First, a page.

Then I cut zucchini and summer squash into even, bite-sized pieces. In hot oil, I made a seasoning of brown mustard seed, turmeric, and asafetida. I tossed the squash into the spiced oil and stir-fried it for a few minutes till it was cooked, adding salt, a pinch of sugar, and some powdered coriander and cumin seed, a classic seasoning from my part of the world.

MuffinsGrated sweet potatoesZucchini
Some of the food I made and shared.

I made some hot white Basmati to go with the squash. Now I just needed a raita. I had some more boiled beets left so I grated them, mixing them into yogurt I salted. I stirred in white onion, green chiles, cumin, and cilantro for flavor and crunch. I made salad last so it wouldn’t wilt. I used my grandma’s romaine salad for inspiration but didn’t make her hot oil seasoning. I just chopped some romaine I had in the fridge, added halved cherry tomatoes, and a little onion. Just before my neighbor came over, I squeezed some lime juice over the greens, and tossed them with salt and powdered cumin.

A few hours after Alexandra took my food home, I got a text from her.

“We just died and went to heaven . . . Your dessert is out of this world.”

Delighted to have fed someone and made them happy, I could eat my dinner. The next day, Alexandra fed me. She brought back my Tupperware and some freshly baked Anzac biscuits, made from a recipe her mother sent from Australia.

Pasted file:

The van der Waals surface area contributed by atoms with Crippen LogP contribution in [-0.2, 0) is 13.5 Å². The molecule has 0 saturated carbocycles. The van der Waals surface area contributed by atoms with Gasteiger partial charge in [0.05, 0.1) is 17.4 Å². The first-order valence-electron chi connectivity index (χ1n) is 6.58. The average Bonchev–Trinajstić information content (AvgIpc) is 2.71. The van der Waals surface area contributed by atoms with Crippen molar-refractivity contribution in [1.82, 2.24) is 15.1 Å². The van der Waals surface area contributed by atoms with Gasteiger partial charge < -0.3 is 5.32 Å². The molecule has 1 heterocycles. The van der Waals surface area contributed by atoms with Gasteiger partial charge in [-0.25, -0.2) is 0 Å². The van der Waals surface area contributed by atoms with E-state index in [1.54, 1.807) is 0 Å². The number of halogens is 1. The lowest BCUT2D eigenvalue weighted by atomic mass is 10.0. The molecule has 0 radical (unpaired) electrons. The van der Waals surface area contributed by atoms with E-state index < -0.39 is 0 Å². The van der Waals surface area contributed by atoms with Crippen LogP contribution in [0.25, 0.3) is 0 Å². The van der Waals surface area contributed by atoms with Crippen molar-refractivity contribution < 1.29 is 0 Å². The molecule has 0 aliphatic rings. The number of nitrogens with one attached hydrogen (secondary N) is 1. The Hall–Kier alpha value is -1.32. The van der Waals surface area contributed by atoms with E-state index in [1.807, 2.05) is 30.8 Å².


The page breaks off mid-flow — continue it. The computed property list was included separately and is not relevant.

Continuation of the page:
The fact that we are social animals, that we gravitate to others and build community, has become even more evident to me in the past two weeks. Some years ago, in my memoir I wrote that when I was a child, “love was given to me tenderly on a plate.” It is comforting that I have that kind of plate to share in this new community of mine. Hugs and gatherings may be impossible right now but wherever we come from, food can always be our point of human contact.

Sautéed Sweet Potatoes in Sugar
Serves 4
Time: 25 minutes

2 large sweet potatoes, scrubbed clean
½ cup granulated white sugar
2 tablespoons ghee (clarified butter)
3 cardamom pods, peeled, and powdered
1 tablespoon golden raisins (optional)

1. Grate the sweet potatoes with their skins on (you can also peel them if you prefer).
2. Heat ghee in 10-inch skillet and add the sweet potato.
3. Sauté the gratings till tender, 10-15 minutes. One should break apart easily with a wooden spoon or silicone spatula.
4. Add sugar and ground cardamom. Stir to combine and melt sugar. Mix in raisins, if using.
5. Serve hot or at room temperature. Whipped cream or vanilla ice cream are great accompaniments to this dessert.

(from Maharashtrian Cuisine: A Family Treasury by Kaumudi Marathé, Zaika, 1999)